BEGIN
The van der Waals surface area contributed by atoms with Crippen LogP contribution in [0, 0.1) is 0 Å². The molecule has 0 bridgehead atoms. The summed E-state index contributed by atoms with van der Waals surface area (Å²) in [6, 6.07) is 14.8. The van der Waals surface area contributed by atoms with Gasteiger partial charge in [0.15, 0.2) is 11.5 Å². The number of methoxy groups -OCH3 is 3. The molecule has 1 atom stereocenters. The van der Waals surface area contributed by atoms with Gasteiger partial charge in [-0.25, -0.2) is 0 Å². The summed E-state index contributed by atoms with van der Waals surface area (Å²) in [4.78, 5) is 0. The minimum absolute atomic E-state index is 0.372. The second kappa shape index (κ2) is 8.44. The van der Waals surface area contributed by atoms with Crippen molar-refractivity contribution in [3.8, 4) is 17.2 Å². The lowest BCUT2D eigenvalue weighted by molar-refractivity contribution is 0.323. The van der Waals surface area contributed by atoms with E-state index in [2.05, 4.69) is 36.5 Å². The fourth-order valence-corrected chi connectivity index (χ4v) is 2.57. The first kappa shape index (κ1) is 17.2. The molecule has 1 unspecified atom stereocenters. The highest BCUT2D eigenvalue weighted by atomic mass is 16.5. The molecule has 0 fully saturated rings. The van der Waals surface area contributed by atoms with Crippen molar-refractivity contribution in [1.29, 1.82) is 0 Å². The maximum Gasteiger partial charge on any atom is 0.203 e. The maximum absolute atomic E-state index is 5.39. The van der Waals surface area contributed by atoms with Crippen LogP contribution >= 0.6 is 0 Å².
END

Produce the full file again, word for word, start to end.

The van der Waals surface area contributed by atoms with Crippen LogP contribution in [0, 0.1) is 0 Å². The molecule has 0 bridgehead atoms. The summed E-state index contributed by atoms with van der Waals surface area (Å²) in [6, 6.07) is 14.8. The van der Waals surface area contributed by atoms with Gasteiger partial charge in [0.15, 0.2) is 11.5 Å². The number of methoxy groups -OCH3 is 3. The molecule has 1 atom stereocenters. The van der Waals surface area contributed by atoms with Gasteiger partial charge in [-0.25, -0.2) is 0 Å². The summed E-state index contributed by atoms with van der Waals surface area (Å²) in [4.78, 5) is 0. The minimum absolute atomic E-state index is 0.372. The second kappa shape index (κ2) is 8.44. The van der Waals surface area contributed by atoms with Crippen molar-refractivity contribution in [3.8, 4) is 17.2 Å². The lowest BCUT2D eigenvalue weighted by molar-refractivity contribution is 0.323. The van der Waals surface area contributed by atoms with E-state index in [2.05, 4.69) is 36.5 Å². The fourth-order valence-corrected chi connectivity index (χ4v) is 2.57. The first kappa shape index (κ1) is 17.2. The molecule has 1 unspecified atom stereocenters. The highest BCUT2D eigenvalue weighted by atomic mass is 16.5. The molecule has 0 fully saturated rings. The van der Waals surface area contributed by atoms with Crippen molar-refractivity contribution in [1.29, 1.82) is 0 Å². The maximum Gasteiger partial charge on any atom is 0.203 e. The maximum absolute atomic E-state index is 5.39. The van der Waals surface area contributed by atoms with Crippen LogP contribution >= 0.6 is 0 Å².